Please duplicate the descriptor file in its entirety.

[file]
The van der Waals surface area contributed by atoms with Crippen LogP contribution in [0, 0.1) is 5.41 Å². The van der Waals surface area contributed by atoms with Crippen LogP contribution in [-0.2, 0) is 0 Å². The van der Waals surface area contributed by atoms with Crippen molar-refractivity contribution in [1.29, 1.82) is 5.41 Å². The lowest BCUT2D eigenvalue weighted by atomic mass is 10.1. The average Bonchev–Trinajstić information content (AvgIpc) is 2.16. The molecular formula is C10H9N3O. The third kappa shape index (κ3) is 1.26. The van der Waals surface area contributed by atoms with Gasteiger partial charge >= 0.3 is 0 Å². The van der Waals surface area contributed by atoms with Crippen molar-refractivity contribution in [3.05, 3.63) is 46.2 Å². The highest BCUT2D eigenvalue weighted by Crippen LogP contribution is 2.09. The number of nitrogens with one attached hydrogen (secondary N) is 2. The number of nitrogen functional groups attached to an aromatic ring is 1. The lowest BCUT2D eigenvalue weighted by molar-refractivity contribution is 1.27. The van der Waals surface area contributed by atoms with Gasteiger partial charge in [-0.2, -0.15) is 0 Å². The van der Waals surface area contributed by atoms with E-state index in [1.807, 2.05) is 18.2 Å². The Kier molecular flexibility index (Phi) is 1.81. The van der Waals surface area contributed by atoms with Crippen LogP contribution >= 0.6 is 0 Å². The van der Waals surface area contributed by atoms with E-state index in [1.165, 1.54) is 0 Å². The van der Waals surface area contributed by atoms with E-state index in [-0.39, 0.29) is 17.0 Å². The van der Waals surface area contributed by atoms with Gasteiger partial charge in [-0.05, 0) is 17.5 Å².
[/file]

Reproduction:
The van der Waals surface area contributed by atoms with Crippen LogP contribution in [0, 0.1) is 5.41 Å². The van der Waals surface area contributed by atoms with Crippen LogP contribution in [-0.2, 0) is 0 Å². The van der Waals surface area contributed by atoms with Crippen molar-refractivity contribution in [1.29, 1.82) is 5.41 Å². The lowest BCUT2D eigenvalue weighted by atomic mass is 10.1. The average Bonchev–Trinajstić information content (AvgIpc) is 2.16. The molecular formula is C10H9N3O. The third kappa shape index (κ3) is 1.26. The van der Waals surface area contributed by atoms with Gasteiger partial charge >= 0.3 is 0 Å². The van der Waals surface area contributed by atoms with Crippen molar-refractivity contribution in [3.05, 3.63) is 46.2 Å². The highest BCUT2D eigenvalue weighted by Crippen LogP contribution is 2.09. The number of nitrogens with one attached hydrogen (secondary N) is 2. The number of nitrogen functional groups attached to an aromatic ring is 1. The lowest BCUT2D eigenvalue weighted by molar-refractivity contribution is 1.27. The van der Waals surface area contributed by atoms with Gasteiger partial charge in [-0.2, -0.15) is 0 Å². The van der Waals surface area contributed by atoms with E-state index in [1.807, 2.05) is 18.2 Å². The Kier molecular flexibility index (Phi) is 1.81. The van der Waals surface area contributed by atoms with Crippen LogP contribution >= 0.6 is 0 Å². The van der Waals surface area contributed by atoms with E-state index in [1.165, 1.54) is 0 Å². The van der Waals surface area contributed by atoms with E-state index in [-0.39, 0.29) is 17.0 Å². The van der Waals surface area contributed by atoms with Gasteiger partial charge in [-0.05, 0) is 17.5 Å².